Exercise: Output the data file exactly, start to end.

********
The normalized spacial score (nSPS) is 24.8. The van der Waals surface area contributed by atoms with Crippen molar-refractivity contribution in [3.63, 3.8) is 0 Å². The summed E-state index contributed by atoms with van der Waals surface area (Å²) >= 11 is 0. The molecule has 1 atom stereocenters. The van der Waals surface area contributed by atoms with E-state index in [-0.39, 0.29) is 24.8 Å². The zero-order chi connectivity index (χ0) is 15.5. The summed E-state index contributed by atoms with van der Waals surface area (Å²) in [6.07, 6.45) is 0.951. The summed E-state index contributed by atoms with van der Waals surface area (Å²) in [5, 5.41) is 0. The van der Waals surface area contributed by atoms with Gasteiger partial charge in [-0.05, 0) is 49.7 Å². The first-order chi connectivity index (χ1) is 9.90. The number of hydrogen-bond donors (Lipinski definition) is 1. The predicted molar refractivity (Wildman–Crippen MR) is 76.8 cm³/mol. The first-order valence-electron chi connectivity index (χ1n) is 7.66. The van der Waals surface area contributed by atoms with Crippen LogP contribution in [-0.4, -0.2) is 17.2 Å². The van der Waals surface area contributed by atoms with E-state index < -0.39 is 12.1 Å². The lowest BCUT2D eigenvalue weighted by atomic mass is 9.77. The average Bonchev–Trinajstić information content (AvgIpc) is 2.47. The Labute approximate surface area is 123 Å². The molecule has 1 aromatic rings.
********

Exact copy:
The normalized spacial score (nSPS) is 24.8. The van der Waals surface area contributed by atoms with Crippen molar-refractivity contribution in [3.63, 3.8) is 0 Å². The summed E-state index contributed by atoms with van der Waals surface area (Å²) >= 11 is 0. The molecule has 1 atom stereocenters. The van der Waals surface area contributed by atoms with E-state index in [-0.39, 0.29) is 24.8 Å². The zero-order chi connectivity index (χ0) is 15.5. The summed E-state index contributed by atoms with van der Waals surface area (Å²) in [6.07, 6.45) is 0.951. The summed E-state index contributed by atoms with van der Waals surface area (Å²) in [5, 5.41) is 0. The van der Waals surface area contributed by atoms with Gasteiger partial charge in [-0.05, 0) is 49.7 Å². The first-order chi connectivity index (χ1) is 9.90. The number of hydrogen-bond donors (Lipinski definition) is 1. The predicted molar refractivity (Wildman–Crippen MR) is 76.8 cm³/mol. The first-order valence-electron chi connectivity index (χ1n) is 7.66. The van der Waals surface area contributed by atoms with Crippen LogP contribution in [-0.4, -0.2) is 17.2 Å². The van der Waals surface area contributed by atoms with E-state index < -0.39 is 12.1 Å². The lowest BCUT2D eigenvalue weighted by atomic mass is 9.77. The average Bonchev–Trinajstić information content (AvgIpc) is 2.47. The Labute approximate surface area is 123 Å². The molecule has 1 aromatic rings.